than 20 years ago—the GAO criticized the 510(k) process. It stated, “FDA judged most medical devices to be
substantially equivalent to pre-1976 devices and approved them without direct evidence supporting their safety
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and effectiveness.” Several years ago, the U.S. Supreme Court affirmed the 11 Circuit Court’s conclusions that
“[s]ince the §510(k) process is focused on equivalence, not safety, substantial equivalence determinations provide
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little protections to the public [emphasis in the original.]”


    The 510(k) process was intended to be used for moderate-risk devices, not high-risk devices. However, in
“Medical Device Recalls and the FDA Approval Process,” published in the prestigious Archives of Internal Medicine,
researchers found that four out of five medical devices recalled for life-threatening or very serious hazards were
originally cleared by the 510(k) process or exempt from any review. These high-risk recalls involved 112.6 million
devices from 2005-2009, and more than 345 million devices recalled as high risk in just the first six months of 2010.
Subsequent analysis that combined high-risk with moderate risk recalls, such as hip replacement recalls requiring
additional surgery, found that approximately 20% of medical devices are subsequently recalled because they can
cause substantial harm.


    Safety problems with implantable 510(k) devices are well-documented, from defective heart rings
(annuloplasty rings), AEDs, surgical mesh, hip implants, and insulin infusion pumps, 510(k) cleared devices have
caused needless pain and suffering to thousands of patients.


    We strongly disagree with claims that all is well with the 510(k) process and that requiring better scientific
evidence would reduce innovation or delay life-saving products from being available to patients. There is no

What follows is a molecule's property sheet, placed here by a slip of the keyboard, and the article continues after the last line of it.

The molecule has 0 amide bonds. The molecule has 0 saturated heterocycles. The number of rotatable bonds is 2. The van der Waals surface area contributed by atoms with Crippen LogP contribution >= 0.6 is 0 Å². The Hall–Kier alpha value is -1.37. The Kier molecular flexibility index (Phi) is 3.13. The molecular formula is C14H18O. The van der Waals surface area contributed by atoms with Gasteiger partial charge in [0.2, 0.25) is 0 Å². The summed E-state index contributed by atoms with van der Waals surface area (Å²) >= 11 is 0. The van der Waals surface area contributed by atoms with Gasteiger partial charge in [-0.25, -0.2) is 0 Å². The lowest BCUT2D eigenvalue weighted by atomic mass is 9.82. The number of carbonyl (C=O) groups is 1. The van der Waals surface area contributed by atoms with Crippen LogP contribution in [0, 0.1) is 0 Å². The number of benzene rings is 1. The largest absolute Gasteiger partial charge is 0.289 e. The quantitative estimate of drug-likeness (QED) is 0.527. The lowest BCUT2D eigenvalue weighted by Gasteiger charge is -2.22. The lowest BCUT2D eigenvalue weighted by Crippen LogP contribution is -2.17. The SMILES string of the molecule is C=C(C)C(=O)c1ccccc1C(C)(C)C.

evidence to support those claims. We agree with the IOM that “Information that would allow an understanding of
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the extent to which the 510(k) process either facilitates or inhibits innovation does not exist.” The committee
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further stated “that innovation is not just change but a favorable change in the context of public health…”


    Members of the Patient, Consumer, and Public Health Coalition strongly disagree with the IOM report’s
conclusion that the continued use of medical devices “provides at least a level of confidence in their safety and
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effectiveness.” That same argument could have been used about the levies outside of New Orleans before
hurricane Katrina struck. We hope that CDRH will not miss an opportunity to improve the medical device
clearance process now—before disaster strikes.
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    The current 510(k) program can not assure the safety or efficacy of medical devices, but it can be substantially
improved with incremental changes. If CDRH implements the above changes to the 510(k) process, then patients
and the American public can be better assured of that their medical devices are reasonably safe and effective.


Breast Cancer Action
Cancer Prevention and Treatment Fund
Community Access National Network
Institute for Ethics & Emerging Technologies
Jacobs Institute of Women’s Health
National Consumers League
National Research Center for Women & Families
Our Bodies Ourselves
THE TMJ Association
Scientific Integrity Program, Union of Concerned Scientists
Woody Matters


For more information, contact Paul Brown at (202) 223-4000 or pb@center4research.org




1
  U.S. Food and Drug Administration (September 2011). Minutes from Negotiation Meeting on MDUFAIII
Reauthorization, August 9, 2011.
2
  Institute of Medicine (2011). Medical Devices and the Public’s Health: The FDA 510(k) Clearance Process at 35
Years. Washington, DC: The National Academies Press.
3
  Brown D, Aizenman NC (July 29, 2011) Advisory panel calls for revamping FDA approval process for medical
devices. The Washington Post.
4
  Meier B (July 27, 2011). Study of Medical Device Rules Is Attacked, Unseen.
5
  U.S. Government Accountability Office (November 6, 1989). Medical Devices: The Public Health at Risk.
6
  Medtronic Inc v Lohr, 518 US 470 (1996).